Record number of family doctors graduating from U of A
Watch above: A record number of med school grads at the University of Alberta have chosen to pursue family medicine. As Su-Ling Goh reports, it’s good news for rural communities.
EDMONTON – The University of Alberta is graduating a record number of family doctors. Of those new doctors, a high number are heading to rural communities, in part because of some recently introduced programs at the University.
The 74 new family MDs make up just under half of the spring graduating class from the U of A’s Faculty of Medicine. The percentage of doctors who choose family practice has been on the rise in recent years – the current 44 per cent has doubled from 22 per cent in 2006.
“I believe the students who want to do a little bit of everything are predisposed to family medicine,” said Douglas Miller, the dean of the Medicine.
The number of rural doctors is perhaps even better news. Eleven family doctors are choosing to practice in rural northern Alberta. This is a welcome upward trend according to Miller, who says that there is always a shortage of doctors in rural settings.
While being a small town family doctor may not carry as much prestige as being a specialist at an urban hospital, the chair of the department of family medicine sees the appeal.
“It’s endlessly challenging and interesting, and we family physicians develop strong and rewarding relationships with our patients. That’s appealing to students,” said Lee Green.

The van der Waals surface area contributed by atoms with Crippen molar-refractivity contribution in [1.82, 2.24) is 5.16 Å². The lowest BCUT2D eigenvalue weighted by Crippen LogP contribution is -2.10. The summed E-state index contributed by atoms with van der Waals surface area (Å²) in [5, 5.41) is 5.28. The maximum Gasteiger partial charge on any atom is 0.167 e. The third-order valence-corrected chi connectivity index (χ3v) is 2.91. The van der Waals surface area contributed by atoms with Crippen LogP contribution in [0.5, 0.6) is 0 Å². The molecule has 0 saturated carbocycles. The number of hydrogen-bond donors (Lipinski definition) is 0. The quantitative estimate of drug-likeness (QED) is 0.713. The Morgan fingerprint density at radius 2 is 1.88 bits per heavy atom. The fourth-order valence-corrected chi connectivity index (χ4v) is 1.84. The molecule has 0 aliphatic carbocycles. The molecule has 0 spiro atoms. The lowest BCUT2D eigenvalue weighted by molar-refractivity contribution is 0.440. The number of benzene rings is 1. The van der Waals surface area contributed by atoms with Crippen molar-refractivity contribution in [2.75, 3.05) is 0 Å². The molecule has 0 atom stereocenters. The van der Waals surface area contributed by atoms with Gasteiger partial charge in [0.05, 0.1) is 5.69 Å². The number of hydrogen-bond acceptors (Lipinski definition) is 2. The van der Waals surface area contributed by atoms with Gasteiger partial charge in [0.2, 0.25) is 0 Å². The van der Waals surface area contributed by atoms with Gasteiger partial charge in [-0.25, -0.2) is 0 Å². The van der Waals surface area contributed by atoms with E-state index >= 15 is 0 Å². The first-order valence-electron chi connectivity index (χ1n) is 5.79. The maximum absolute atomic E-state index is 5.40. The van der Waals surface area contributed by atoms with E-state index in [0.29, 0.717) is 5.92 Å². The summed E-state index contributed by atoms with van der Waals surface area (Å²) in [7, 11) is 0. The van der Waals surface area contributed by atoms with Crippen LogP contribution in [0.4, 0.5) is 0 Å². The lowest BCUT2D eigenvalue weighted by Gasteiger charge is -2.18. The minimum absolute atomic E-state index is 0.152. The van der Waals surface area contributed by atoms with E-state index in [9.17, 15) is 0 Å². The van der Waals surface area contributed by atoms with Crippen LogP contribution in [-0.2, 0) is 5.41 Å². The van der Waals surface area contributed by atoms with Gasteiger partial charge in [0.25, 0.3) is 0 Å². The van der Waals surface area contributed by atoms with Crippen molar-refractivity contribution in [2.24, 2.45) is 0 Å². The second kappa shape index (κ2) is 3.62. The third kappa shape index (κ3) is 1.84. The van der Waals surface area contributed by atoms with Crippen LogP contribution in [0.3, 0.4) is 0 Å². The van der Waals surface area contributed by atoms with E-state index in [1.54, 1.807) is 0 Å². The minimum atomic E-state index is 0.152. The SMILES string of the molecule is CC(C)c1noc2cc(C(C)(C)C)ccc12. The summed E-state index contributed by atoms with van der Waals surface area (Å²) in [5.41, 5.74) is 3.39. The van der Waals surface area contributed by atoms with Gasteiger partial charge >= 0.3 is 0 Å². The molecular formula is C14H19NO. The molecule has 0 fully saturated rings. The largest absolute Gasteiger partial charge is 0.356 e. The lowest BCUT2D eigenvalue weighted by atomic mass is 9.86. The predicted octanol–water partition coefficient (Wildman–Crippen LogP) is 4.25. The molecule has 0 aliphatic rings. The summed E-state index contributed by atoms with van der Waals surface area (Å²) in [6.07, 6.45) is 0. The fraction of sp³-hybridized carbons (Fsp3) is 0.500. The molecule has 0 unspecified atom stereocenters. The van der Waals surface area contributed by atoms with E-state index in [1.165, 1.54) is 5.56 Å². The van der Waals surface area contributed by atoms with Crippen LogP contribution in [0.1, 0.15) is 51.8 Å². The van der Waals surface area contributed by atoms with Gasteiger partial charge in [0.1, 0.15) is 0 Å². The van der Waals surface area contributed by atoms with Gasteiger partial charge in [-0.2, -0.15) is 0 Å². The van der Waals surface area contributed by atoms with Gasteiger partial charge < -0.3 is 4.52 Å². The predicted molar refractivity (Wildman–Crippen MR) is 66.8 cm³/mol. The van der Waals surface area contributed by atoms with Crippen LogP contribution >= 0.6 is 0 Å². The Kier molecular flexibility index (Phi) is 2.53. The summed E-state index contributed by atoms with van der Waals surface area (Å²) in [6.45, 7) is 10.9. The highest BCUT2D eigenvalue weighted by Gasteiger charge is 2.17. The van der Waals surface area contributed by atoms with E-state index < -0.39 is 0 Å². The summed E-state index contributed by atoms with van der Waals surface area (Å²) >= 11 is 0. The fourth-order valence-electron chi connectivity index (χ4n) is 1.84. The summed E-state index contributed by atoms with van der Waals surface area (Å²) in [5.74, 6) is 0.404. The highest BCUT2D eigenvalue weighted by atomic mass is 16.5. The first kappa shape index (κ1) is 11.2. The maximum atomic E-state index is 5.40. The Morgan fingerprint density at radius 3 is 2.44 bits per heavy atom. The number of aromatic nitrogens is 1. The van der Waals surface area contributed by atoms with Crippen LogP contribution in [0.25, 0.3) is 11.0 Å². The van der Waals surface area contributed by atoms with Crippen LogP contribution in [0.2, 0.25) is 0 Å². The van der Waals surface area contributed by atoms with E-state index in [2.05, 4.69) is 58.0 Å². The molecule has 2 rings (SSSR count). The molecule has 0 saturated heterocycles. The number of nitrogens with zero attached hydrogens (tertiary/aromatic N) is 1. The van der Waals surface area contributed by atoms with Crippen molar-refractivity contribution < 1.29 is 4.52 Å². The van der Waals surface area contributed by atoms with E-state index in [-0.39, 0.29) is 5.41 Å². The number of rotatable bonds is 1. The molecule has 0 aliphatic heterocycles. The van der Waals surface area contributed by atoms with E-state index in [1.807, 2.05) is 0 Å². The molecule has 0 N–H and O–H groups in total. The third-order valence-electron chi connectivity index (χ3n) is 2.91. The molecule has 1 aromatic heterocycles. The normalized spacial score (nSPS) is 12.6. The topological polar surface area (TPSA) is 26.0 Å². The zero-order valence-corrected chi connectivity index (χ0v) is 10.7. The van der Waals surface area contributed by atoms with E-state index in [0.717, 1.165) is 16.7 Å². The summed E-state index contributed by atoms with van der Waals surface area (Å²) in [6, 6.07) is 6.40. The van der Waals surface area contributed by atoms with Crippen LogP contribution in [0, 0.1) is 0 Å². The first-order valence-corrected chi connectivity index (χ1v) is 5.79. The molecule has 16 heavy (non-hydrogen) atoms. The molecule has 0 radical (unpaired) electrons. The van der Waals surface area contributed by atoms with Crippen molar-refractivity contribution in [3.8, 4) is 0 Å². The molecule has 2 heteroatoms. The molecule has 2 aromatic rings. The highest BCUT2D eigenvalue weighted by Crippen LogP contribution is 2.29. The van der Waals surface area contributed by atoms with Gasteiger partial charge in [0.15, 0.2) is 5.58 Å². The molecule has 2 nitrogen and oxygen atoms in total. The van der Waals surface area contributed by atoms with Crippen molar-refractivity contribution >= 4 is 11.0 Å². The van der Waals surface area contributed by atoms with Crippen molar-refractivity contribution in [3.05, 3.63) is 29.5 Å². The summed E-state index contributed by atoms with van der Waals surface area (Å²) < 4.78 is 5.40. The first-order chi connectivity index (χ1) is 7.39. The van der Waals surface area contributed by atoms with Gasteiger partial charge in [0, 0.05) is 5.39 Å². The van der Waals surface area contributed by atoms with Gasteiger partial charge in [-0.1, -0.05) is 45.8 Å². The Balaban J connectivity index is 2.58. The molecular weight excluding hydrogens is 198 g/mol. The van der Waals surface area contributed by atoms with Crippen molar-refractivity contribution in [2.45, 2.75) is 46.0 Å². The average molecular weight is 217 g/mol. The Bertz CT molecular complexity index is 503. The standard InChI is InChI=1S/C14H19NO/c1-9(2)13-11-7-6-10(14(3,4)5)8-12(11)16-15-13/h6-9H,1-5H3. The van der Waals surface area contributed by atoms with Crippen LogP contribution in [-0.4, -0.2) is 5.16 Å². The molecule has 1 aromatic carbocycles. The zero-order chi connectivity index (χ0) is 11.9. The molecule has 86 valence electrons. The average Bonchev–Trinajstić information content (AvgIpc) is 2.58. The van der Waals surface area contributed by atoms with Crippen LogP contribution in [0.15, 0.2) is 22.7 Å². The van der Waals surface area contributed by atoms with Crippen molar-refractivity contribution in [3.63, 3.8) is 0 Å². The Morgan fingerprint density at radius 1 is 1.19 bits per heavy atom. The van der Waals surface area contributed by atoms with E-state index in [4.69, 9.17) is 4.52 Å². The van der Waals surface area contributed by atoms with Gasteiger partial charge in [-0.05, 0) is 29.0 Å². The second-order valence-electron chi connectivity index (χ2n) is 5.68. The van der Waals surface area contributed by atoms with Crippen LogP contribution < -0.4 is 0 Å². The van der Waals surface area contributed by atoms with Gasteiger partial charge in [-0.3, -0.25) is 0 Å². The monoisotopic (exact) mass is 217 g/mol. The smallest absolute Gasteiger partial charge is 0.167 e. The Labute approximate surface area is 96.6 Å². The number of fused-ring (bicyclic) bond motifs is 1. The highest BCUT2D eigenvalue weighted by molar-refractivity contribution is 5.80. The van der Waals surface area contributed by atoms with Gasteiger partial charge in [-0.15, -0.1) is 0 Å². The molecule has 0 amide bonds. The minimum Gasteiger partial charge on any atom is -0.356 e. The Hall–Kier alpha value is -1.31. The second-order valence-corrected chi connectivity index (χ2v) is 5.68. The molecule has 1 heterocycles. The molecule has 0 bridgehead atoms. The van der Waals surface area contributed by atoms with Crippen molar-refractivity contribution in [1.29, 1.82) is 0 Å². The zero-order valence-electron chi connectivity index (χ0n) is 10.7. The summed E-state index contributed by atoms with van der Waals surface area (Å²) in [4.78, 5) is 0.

Bailey Adams is one of the new GPs who is looking to set up in a small community. She is city born and raised, although her husband is from a small town. She is moving to Grand Prarie within weeks.
“We want to raise our kids in a small town,” Bailey told Global News.
“I did some of the rural programs to see if I liked it and I loved it – so now that’s where we’re going,” she continued.
Her rural journey started when she spent a month in Peace River through the Preclinical Networked Medical Education program. The program was introduced in 2011 to allow students to engage in rural medicine. She gained further small town experience in Hinton by enrolling in the Integrated Community Clerkship program.
Fraser Brenneis , vice dean of medicine, indicated that such programs are a factor in the large number of rural doctors.
“Programs like these are undeniably impactful in exposing students to opportunities to see, live, and train in a rural community and to imagine themselves being able to do the work,” Brenneis said.
With files from Su-Ling Goh, Global News
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